You know, if you went to them and said, oh, she never does interviews, they could say, oh, well, she did all five last Sunday. But she picks her targets.

When she decided to talk to "The Washington Post," she picked columnists that she wanted to speak to, and then decided not -- hasn't done interviews with the B reporters, for example. And this is not just true with "The Washington Post". It's true everywhere. And it's worked to her benefit so far, but it's a very specific strategy.

KURTZ: And how about these growing spate of stories about whether she can be stopped for the nomination? I mean, every day it seems I pick up something that says, "Can Hillary be stopped?"

KORNBLUT: Well, I mean, the stories, like the coverage of her -- the stories are inevitable. I mean, there are going -- there's going to be a prediction of what's going to happen, and then there's going to be a counter story. I am going to anticipate right now that there is going to be stories before the nomination is out that say maybe she isn't inevitable. And then there there's going to be others -- it always happens.

It reminds me of sort of the McCain surge now. He died, and now he's back. It always happens. I don't think it's going to seal the fate of the nomination, though.

KURTZ: Going back to Hillary Clinton's appearance on all of those Sunday shows last weekend, just about every anchor asked her about that MoveOn ad attacking General Petraeus. Let's listen to how she answered the question.


SEN. HILLARY RODHAM CLINTON (D-NY), PRESIDENTIAL CANDIDATE: But this is not a debate about an ad. This is a debate about ending the war in Iraq.

But let's be clear here, this debate should not be about an ad.

But let's be clear about this, this is not a debate about an ad.

But you know, this is not a debate about an ad. This is a debate about how we end the war in Iraq.


KURTZ: Is it fair for journalists to say that this is one disciplined candidate?

COTTLE: Oh, the woman has her talking points. I mean, this is one disciplined campaign.

They have been incredibly shrewd and on message and in control. And her campaign manager and all of her senior aides are vicious about this. They are really good at staying on message because they have learned over the years what happens when you don't.

KURTZ: And don't journalists kind of admire that, even if you're getting cut out of the action in the process?

COTTLE: Oh, sure. I mean, it's incredibly annoying, but they learned from the Bush campaign. I mean, Patty Solis Doyle, her campaign manager, is very clear about that she admires Karl Rove's approach to keeping the media in its place on some level. And they do a great job at that.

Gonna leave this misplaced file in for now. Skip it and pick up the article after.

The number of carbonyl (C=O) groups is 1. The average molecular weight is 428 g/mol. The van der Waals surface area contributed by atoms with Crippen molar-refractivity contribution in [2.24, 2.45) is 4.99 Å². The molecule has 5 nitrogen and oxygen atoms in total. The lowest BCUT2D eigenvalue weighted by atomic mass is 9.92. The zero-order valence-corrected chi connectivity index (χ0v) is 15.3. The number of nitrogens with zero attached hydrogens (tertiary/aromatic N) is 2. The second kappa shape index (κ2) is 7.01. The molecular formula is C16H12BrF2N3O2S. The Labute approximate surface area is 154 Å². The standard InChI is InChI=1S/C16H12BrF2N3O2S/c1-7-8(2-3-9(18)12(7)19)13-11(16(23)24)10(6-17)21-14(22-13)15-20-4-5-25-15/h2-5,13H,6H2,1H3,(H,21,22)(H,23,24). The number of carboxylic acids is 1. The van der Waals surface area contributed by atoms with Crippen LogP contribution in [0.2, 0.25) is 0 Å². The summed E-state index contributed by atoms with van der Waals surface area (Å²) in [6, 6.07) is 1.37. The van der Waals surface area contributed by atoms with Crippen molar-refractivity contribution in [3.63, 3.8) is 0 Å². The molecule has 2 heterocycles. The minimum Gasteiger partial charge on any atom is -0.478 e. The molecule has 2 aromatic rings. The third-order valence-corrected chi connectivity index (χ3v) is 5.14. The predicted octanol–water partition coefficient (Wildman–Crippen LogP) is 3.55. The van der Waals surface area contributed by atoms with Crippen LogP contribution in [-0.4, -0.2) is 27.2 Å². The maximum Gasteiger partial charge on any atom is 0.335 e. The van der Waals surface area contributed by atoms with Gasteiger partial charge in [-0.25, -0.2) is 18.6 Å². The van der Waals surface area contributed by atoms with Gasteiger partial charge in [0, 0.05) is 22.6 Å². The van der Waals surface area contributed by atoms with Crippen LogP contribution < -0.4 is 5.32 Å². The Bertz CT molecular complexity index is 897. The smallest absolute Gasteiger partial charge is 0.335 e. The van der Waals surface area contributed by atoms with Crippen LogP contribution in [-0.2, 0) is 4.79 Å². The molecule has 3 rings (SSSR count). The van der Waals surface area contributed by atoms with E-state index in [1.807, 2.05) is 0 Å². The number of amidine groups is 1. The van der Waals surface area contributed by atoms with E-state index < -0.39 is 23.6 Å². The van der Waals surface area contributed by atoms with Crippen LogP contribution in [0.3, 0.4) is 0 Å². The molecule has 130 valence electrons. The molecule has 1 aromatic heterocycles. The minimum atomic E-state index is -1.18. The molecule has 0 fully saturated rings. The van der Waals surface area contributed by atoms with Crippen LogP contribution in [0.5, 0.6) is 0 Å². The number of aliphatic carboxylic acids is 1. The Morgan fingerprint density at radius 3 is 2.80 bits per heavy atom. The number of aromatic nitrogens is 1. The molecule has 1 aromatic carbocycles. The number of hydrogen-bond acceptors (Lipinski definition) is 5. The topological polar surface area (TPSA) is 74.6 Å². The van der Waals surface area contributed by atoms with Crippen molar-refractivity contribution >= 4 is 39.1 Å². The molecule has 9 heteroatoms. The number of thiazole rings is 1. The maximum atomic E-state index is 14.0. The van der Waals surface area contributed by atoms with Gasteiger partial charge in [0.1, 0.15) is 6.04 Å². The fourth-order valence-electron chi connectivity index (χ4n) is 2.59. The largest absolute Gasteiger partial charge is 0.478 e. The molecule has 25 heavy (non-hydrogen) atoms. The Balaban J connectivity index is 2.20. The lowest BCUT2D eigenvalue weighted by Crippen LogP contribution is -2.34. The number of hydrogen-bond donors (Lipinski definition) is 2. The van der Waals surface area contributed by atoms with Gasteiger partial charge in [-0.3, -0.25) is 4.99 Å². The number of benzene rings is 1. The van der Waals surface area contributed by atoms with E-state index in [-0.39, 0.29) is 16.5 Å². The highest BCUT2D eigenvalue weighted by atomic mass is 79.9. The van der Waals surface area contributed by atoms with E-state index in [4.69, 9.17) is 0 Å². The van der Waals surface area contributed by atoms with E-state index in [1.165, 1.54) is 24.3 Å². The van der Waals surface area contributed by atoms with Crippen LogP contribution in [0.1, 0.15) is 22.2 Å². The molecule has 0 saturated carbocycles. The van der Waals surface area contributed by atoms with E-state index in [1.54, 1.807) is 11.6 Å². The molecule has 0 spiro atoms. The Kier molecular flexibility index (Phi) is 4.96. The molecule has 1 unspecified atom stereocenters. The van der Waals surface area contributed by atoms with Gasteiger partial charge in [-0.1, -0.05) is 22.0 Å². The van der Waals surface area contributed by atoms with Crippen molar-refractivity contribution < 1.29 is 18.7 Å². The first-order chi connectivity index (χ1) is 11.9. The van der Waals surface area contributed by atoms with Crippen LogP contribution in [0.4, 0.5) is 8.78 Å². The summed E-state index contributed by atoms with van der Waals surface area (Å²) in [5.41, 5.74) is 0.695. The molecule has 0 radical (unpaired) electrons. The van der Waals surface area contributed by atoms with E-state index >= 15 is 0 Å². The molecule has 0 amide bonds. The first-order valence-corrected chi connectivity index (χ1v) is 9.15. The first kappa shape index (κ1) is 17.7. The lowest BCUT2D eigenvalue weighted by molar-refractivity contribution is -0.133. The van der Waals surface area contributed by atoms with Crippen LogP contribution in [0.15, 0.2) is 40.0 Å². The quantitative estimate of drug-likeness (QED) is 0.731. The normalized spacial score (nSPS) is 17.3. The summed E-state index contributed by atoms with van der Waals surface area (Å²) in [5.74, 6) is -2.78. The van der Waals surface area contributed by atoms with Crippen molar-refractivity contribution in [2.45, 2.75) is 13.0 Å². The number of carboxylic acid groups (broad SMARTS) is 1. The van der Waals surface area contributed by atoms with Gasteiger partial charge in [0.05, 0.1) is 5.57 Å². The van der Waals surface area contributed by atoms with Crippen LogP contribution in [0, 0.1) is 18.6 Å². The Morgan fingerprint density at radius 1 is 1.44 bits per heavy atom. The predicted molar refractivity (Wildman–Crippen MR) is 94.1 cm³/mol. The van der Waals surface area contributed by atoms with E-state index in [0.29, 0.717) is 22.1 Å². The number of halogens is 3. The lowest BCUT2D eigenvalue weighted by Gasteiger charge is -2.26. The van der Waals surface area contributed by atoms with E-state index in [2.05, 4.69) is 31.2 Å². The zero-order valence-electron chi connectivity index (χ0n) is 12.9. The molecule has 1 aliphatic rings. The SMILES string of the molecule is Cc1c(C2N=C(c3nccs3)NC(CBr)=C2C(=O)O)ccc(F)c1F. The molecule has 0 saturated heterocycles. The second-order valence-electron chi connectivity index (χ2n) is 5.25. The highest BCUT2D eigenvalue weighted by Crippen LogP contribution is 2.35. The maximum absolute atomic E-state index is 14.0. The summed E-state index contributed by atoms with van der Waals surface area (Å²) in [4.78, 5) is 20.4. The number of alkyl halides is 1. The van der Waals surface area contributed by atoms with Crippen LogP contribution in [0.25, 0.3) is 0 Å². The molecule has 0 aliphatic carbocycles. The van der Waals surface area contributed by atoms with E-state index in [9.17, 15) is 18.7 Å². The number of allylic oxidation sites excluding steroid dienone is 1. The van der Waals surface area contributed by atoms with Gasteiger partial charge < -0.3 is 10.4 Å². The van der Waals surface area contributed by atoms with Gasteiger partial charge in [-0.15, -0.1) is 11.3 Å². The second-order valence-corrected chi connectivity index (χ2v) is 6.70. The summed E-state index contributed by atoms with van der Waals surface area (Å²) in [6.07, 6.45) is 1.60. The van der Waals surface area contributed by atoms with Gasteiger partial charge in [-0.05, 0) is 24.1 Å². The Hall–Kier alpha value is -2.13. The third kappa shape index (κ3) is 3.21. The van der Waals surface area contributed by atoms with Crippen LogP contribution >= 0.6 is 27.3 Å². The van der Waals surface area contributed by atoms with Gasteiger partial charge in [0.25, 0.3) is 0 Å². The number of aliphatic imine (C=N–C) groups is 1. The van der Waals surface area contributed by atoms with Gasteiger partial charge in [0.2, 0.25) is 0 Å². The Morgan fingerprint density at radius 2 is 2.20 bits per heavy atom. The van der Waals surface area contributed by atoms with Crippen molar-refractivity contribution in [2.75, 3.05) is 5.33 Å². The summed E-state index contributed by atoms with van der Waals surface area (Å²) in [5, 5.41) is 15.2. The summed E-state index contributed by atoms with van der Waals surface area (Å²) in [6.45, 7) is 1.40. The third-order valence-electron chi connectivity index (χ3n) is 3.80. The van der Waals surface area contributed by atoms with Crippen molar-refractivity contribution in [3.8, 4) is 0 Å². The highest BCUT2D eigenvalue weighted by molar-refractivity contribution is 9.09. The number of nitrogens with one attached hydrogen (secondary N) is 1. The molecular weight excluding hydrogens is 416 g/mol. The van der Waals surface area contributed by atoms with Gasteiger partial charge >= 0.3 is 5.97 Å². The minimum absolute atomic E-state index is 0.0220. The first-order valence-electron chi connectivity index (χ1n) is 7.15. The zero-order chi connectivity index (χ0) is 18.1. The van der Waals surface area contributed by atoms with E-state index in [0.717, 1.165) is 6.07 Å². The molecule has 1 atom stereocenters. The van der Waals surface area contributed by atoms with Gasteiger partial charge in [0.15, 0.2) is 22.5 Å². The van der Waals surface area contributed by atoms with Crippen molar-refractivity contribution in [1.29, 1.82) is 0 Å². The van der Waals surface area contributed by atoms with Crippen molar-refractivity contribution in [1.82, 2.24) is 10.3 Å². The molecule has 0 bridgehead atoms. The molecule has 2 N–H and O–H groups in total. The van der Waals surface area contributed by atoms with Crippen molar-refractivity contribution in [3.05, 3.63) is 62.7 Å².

KURTZ: There is one other thing that I noticed in these Sunday show interviews that Hillary Clinton did. It was an observation that was really kind of brought together by "The Daily Show".

Check this out.


WALLACE: Let me ask you about health care.

CLINTON: Yes, I'd love for you to ask me about health care.

WALLACE: Because you did come out -- you did come out...

STEPHANOPOULOS: What's your response?

BLITZER: I wonder if you want to respond to the former mayor.




KURTZ: Why does it take Jon Stewart to point that out?

GERAGHTY: Did anyone else's eardrum just burst in pain of hearing that over and over again? No, you know, it's one of those things where probably Jon Stewart can get away with it -- with a comedian. I'm willing to bet almost every interviewer on Sunday morning said, "Oh, there she goes with that laugh again. Oh, Hillary's so fun."

But if, you know, Tim Russert or Chris Wallace or one of these guys comes out and says this, you know, it will easily turn into a very hostile interview. You're not supposed to assess your interviewee while you're talking to them, as much as I hope you are not assessing me now.

KURTZ: I was actually getting a great laugh out of some of your answers. No.

But "The New York Times" this morning, inspired by Jon Stewart, has an entire piece on the Clinton cackle. And here's something funny. One Clinton adviser who couldn't be named said, "Well, she has a good sense of humor." And that really -- you really had to go off the record for that one.

Let me turn now to this controversy over "GQ" magazine which had assigned Josh Green of the "Atlantic" magazine, a very well regarded and meticulous reporter, to do a piece on the Hillary Clinton campaign, infighting in that campaign. That piece was killed a couple of months ago after "GQ" was called by a spokesman for the Clinton campaign who said, you know, you've got this request in for Bill Clinton, you want do this big cover story on him traveling to Africa. I really doubt that the former president is going to want to do this if you run a very negative story on his wife.

Was this a cave-in by "GQ"?

COTTLE: Well, it's embarrassing for "GQ". I suspect this is not the only time this has happened in the history of publishing.